Any and all documents or writings in the custody or control of Donald J. Trump and/or the Office of Donald J. Trump bearing classification markings including but not limited to the following: Top Secret Secret Confidential Top Secret/SIG/NOFORN/ORCON Top Secret/SI-G/NOFORN Top Secret/HCSO/NOFORN/ORCON Top Secret/HCS-O/NOFORN Top Secret/HCSP/NOFORN/ORCON, Top Secret/HCS-P/NOFORN Top Secret/TK/NOFORN/ORCON Top Secret/TK/NOFORN, Secret/NOFORN, Confidential/NOFORN TS TS/SAP TS/SI-G/NF/OC TS/SI-G/NF TS/HCSO/NF/OC TS/HCS-O/NF TS/HCS-P/NF/OC TS/HCS-P/NF, TS/HCS-P/SI-G TS/HCS-P/SI/TK TS/TKINF/OC, TS/TK/NF S/NF, S/FRD S/NATO S/SI, C, and C/NF.

The return date of the subpoena was May 24, 2022. DOJ COUNSEL also sent FPOTUS COUNSEL 1 a letter that permitted alternative compliance with the subpoena by “providing any responsive documents to the FBI at the place of their location” and by providing from the custodian a “sworn certification that the documents represent all responsive records. ” The letter further stated that if no responsive documents existed, the custodian should provide a sworn certification to that effect.

52. On May 25, 2022, while negotiating for an extension of the subpoena, FPOTUS COUNSEL 1 sent two letters to DOJ COUNSEL. In the second such letter, which is attached as Exhibit 1, FPOTUS COUNSEL 1 asked DOJ to consider a few “principles,” which include FPOTUS COUNSEL 1 ‘s claim that a President has absolute authority to declassify documents. In this letter, FPOTUS COUNSEL 1 requested, among other things, that “DOJ provide this letter to any judicial officer who is asked to rule on any motion pertaining to this investigation, or on any application made in connection with any investigative request concerning this investigation.” [my emphasis]

The description of the May 11 subpoena and Jay Bratt letter accompanying it got unsealed with this release. None of that description is new, though the fact that this is the first mention of both Bratt and Corcoran in the affidavit means the following earlier discussions, including an April 29 explanation from NSD — probably Bratt — about the national security urgency of reviewing the documents returned in January would not have appeared before that in the affidavit (though could later in it).

April 11, 2022: FBI letterhead memorandum asks NARA for access to Trump documents

April 12, 2022: NARA informs Trump of access request

April 29, 2022: NSD to Evan Corcoran letter laying out NatSec urgency (not public)

April 29, 2022: Evan Corcoran letter to NARA asking for further delay (not public)

May 1, 2022: Evan Corcoran letter to NARA asking for further delay (not public)

May 5, 2022: Evan Corcoran asks for access to the Trump records for representatives (not public)

May 10, 2022: Steidel Wall to Corcoran advising him she would give FBI access starting May 12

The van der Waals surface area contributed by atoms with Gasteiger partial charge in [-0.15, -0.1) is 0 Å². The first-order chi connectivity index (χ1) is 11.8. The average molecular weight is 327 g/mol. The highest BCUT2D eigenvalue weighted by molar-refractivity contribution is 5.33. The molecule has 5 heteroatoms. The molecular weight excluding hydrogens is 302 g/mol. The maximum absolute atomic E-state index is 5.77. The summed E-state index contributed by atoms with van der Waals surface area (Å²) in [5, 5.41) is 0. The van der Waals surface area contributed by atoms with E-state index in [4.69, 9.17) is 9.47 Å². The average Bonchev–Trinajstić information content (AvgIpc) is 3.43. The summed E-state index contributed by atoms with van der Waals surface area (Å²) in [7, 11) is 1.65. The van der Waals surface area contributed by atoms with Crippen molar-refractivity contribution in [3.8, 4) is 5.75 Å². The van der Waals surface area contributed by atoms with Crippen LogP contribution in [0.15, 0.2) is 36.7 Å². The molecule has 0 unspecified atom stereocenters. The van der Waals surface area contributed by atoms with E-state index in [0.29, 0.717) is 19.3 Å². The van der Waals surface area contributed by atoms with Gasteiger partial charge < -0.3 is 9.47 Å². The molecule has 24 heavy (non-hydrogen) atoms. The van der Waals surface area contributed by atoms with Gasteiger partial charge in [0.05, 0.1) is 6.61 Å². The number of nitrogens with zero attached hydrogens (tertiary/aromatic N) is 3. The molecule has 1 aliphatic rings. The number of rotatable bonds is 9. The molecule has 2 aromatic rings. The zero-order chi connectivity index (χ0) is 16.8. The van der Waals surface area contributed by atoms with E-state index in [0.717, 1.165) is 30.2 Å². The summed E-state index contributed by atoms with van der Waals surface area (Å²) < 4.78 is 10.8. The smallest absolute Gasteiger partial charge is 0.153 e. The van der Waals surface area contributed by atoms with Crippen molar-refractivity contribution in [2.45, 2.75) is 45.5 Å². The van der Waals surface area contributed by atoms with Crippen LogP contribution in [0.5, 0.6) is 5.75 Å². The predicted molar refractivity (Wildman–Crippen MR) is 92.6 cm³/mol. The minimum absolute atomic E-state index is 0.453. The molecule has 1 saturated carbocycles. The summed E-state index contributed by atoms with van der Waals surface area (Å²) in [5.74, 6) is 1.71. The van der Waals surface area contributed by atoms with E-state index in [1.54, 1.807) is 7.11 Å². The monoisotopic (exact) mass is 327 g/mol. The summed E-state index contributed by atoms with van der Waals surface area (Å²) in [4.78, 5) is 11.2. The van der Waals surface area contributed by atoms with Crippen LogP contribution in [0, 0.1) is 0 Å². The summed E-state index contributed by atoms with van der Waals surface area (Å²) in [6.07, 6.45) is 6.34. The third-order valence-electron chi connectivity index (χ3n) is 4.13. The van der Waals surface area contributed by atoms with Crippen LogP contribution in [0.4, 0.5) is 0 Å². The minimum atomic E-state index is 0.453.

The May 10 letter from Steidel Wall to Corcoran was included in the government’s response to Trump’s Special Master request but not among the items that DOJ asked Chief Judge Beryl Howell to unseal as grand jury material. It appears that it has become a focus of the public discussion because John Solomon made it one.

The passage above also unsealed the first sentence of paragraph 25 (the rest of that paragraph was unsealed in the first release). We already knew about one May 25 letter from Corcoran — DOJ diligently included it with the affidavit, as instructed by Corcoran, and so it was unsealed in the first unsealing.

That Corcoran actually sent two letters that day was already made public in this letter to Beryl Howell, though probably few other people noticed. This is probably the first that most people will realize Corcoran sent two letters that day. More importantly, the newly unsealed sentence makes its relation to the subpoena more obvious.

The subpoena deadline was May 24. By that day, document custodians from all of Trump’s properties should have shown up at their local FBI office with the remaining classified documents Trump retained. If they had, we might never have heard of all this. But on May 25 — the day after the subpoena deadline — Corcoran, after having stalled the FBI’s access to the 15 boxes for a month, was still asking for more time to respond to the subpoena issued two weeks earlier. All the while he was making false claims that this aspect of the investigation had leaked.

It’s against that background that Corcoran sent not one but two letters. This one is the second he sent that day. It doesn’t mention the pending subpoena, at all. Rather, it did the following:

  • Argue that because public trust is low (thanks to Donald Trump) any actions by DOJ must not involve politics